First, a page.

During the healing process, the shamans act erratically coupled with making uncontrollable movements to signify possession by the spirits. The ceremony is characterized by the use of mind and body altering substances such as tobacco, hallucinogens, and alcoholic drinks (Weller et al. 416).
However, hallucinogen is the most common of all the substances in such rituals. The sick individuals consume Ayahuasca, which is a type of hallucinogen, in large amounts to heal certain type of illnesses that affect the indigenous population. The substance in conjunction with the spirits’ intervention is known to heal two types of illnesses, viz. natural diseases and illnesses caused by the jealous in society (Soto-Ramirez 465).
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Although HIV/AIDS figures are slightly lower in Latin America than in sub-Saharan African countries, the disease is still prevalent in the region (Soto-Ramirez 465). Statistics indicate that about 2 million people live with the disease in Latin America. It is estimated that the figure could reach 3.5 million by the year 2015 (Weller et al. 416). The indigenous groups believe that all diseases are curable through cultural means. A section of people in Latin America does not recognize HIV/AIDS as a viral disease, but rather they take it as a moral condition, which can be cured through spiritual interventions (Soto-Ramirez 465).
These beliefs together with the stigma associated with the disease are the key obstacles to the control and treatment of the condition. The disease is highly prevalent amongst the commercial sex workers, homosexuals, and drug users. Unfortunately, more efforts are directed to the treatment of the disease as compared to prevention, which makes it hard to fight the disease (Soto-Ramirez 465).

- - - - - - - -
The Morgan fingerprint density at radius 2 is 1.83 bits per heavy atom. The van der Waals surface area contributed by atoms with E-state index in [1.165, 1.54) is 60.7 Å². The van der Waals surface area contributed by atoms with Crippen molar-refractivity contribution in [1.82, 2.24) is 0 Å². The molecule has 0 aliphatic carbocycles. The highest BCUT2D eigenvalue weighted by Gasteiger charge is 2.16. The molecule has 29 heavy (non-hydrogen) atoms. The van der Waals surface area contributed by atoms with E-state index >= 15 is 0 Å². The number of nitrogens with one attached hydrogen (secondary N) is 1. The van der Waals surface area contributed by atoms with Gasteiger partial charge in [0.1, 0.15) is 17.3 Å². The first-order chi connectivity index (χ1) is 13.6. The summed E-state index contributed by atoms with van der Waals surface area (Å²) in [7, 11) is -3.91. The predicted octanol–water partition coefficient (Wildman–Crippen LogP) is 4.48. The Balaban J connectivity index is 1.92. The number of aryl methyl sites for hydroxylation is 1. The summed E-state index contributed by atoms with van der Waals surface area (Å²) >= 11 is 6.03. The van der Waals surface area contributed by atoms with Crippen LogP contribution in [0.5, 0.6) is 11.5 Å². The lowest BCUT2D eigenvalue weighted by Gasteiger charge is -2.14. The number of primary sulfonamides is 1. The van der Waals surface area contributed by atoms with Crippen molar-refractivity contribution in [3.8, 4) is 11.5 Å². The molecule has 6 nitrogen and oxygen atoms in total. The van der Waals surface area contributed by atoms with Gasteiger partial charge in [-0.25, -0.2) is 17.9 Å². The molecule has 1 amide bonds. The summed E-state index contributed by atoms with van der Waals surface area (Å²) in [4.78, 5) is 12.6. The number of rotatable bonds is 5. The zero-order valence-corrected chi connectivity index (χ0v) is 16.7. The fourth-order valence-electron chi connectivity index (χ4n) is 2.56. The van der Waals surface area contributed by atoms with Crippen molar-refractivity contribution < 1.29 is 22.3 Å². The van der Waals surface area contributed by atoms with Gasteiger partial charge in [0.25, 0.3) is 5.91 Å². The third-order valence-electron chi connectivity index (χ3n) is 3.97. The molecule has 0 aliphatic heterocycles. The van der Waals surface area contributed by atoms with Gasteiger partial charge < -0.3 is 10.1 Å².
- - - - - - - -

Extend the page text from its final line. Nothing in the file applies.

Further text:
Insufficient funds are allocated to the prevention of the ailment and most governments in the region only focus on providing subsidized drugs for the affected. In addition, the region experiences a shortage in physicians to deal with the deadly disease. Moreover, physicians do not conduct regular monitoring of the response to the treatment offered. Tests to determine the treatment progress should be done every 3-4 months (Soto-Ramirez 465). The situation is different in most Latin American countries and such tests are done after more than 6 months (Soto-Ramirez 465). Statistics show that most people in Latin America do not seek treatment until the disease becomes severe, thus increasing the mortality rates of the affected.
Folk illnesses are non-biomedical ailments, which are only recognizable within certain cultures. In Latin America, Susto, Mal de Ojo, and Nervios are the main folk illnesses amongst the indigenous population (Weller et al. 410). The ailments are attributed to cultural conventions and they are believed to be controlled by supernatural powers. The diseases are distinguished by their symptoms. Susto is closely linked to stress and anxiety and it affects people of all ages, while Mal de Ojo affects kids only. Susto presents itself in the form of diarrhea, muscle weakness, loss of appetite, and nausea (Weller et al. 413). On the other hand, Mal de Ojo only affects children and it is characterized by high fever and restlessness of the affected children. The indigenous groups believe that Mal de Ojo comes from extreme envy or jealousy. There is a belief that keeping a child away from the gaze of the jealous people in society can go a long way in preventing the disease. The three diseases are said to have a common cultural cure.